A common lament among wildlife watchers is a lack of wild public land to observe and photograph birds and other wildlife. Back yards sustain many of us most of the time, but occasionally we long to see first-hand uncountable flocks of waterfowl, herds of bison, or prairie birds that exist on unbroken expanses of native grasslands.
Fortunately, there exists across this country a vast network of protected habitats, where wildlife and people intersect. It is the ultimate wild back yard. The National Wildlife Refuge System celebrates a century of conservation this month, and I fear the Refuge System is one of the government's' best kept secrets. It includes more than 540 refuges on 95 million acres of federal land -- "your land, my land, from California to the New York island," to paraphrase Woody Guthrie.
First one in Fla.
The first refuge, Pelican Island, was established on March 14, 1903, by then-President Theodore Roosevelt. It was a mere five acres of mangrove thickets off the east coast of Florida. Its creation symbolized the national outrage at the indiscriminate slaughter of herons, egrets, spoonbills and pelicans for the millinery trade. At the time, feathers of these birds were in demand to decorate women's hats.
Roosevelt went on to establish 51 more federal bird reserves and four national game preserves, the seeds which bloomed into the present National Wildlife Refuge System.
National Wildlife Refuges provide unparalleled outdoor activities -- including fishing, hunting, environmental education, wildlife observation and photography -- making them special places for all Americans to connect with nature. Many refuges also offer opportunities for nature hikes, birding tours and wildlife drives. According to the U.S. Fish & amp; Wildlife Service, which administers the refuge system, more than 35 million people visit National Wildlife Refuges annually.
In every state
"The U.S. Fish & amp; Wildlife Service is using the centennial of the Refuge System to put the welcome mat out to every American. There is a wildlife refuge in every state and one within an hour's drive of most cities," said Steve Williams, Director of the Fish and Wildlife Service. "Wildlife refuges are unique because we have struck a balance between the needs of wildlife and people. Wildlife refuges offer unprecedented opportunities for wildlife observation, school education programs, and fishing and hunting."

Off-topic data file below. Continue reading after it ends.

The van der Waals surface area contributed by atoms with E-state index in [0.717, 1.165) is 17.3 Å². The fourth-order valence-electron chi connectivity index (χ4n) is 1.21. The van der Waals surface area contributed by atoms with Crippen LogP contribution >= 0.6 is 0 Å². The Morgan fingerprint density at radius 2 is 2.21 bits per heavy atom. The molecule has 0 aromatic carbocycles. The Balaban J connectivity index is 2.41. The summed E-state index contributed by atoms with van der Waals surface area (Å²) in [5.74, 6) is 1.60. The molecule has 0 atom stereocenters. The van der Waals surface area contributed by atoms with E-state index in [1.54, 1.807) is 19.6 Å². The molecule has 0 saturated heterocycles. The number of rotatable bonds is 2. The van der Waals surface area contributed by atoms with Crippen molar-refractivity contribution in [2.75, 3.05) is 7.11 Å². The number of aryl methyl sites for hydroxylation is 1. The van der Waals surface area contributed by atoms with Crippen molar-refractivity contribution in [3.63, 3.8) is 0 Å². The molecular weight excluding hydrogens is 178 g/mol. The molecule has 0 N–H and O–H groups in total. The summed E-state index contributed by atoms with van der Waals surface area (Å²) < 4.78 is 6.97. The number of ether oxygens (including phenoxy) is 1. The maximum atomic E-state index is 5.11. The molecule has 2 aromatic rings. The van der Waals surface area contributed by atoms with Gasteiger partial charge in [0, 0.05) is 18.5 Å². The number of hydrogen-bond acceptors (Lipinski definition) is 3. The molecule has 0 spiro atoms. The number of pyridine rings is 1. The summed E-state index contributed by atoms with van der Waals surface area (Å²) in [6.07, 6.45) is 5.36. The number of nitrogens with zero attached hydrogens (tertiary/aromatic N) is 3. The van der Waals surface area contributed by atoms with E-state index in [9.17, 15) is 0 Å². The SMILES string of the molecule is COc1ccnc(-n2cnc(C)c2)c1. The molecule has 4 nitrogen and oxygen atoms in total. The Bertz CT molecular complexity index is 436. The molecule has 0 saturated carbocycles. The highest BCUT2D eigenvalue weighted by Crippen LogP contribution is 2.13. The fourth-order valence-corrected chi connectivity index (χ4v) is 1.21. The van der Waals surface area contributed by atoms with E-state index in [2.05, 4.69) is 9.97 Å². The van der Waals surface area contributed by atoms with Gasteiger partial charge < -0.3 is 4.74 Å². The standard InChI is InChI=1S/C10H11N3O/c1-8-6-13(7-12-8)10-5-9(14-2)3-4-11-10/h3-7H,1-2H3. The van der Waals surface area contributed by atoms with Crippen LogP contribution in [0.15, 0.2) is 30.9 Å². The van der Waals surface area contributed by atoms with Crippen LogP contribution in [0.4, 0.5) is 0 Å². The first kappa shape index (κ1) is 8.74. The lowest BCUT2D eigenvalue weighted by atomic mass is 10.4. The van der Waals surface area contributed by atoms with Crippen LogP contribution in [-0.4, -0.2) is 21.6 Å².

For example, traveling wildlife watchers will find the John Heinz National Wildlife Refuge adjacent to Philadelphia International Airport. It seems an unlikely home to Pennsylvania's largest remaining freshwater tidal wetland and breeding birds that include least bitterns, marsh wrens, and several species of rails.
At the other extreme are remote sites, such as the rolling grasslands on the J. Clark Salyer National Wildlife Refuge in north-central North Dakota, the only place I've ever seen Baird's and LeConte's sparrows.
My most memorable moments at National Wildlife Refuges, though, are a bit more dramatic than fleeting glimpses of two nondescript native sparrows.
In Alaska I spent two hours watching brown bears catch and filet salmon on the Kodiak National Wildlife Refuge. In Michigan, tens of thousands of ducks and geese darkened the autumn sky at the Shiawassee National Wildlife Refuge. And as a college student, on my first adventure trip far from home, I kayaked among alligators in Georgia's Okefenokee National Wildlife Refuge. Maybe someday I'll get to see the vast herds of caribou that inhabit America's last unspoiled wilderness, the Arctic National Wildlife Refuge.
Funding from stamps
The National Wildlife Refuge System is one of America's great treasures. It is funded in part by sales of "migratory bird hunting stamps," more popularly known as "duck stamps." In addition to providing funding for the refuge system (98 percent of the $15 cost of a duck stamp goes toward buying more wetland habitat), a current duck stamp also serves as a free pass to any refuge that charges an admission fee. Duck stamps are available at post offices and many outdoor stores.
If you've never visited a wildlife refuge, plan a trip this year. You won't regret it. For more information about the National Wildlife Refuge System, visit www.fws.gov.
NOVA's "Deep Sea Invasion" (April 1, 8 p.m.) investigates the consequences of unleashing an invasive exotic plant, and Scientific American Frontiers examines animal communication in "Calls of the Wild" on (April 1, 9 p.m.). Dates and times may vary locally.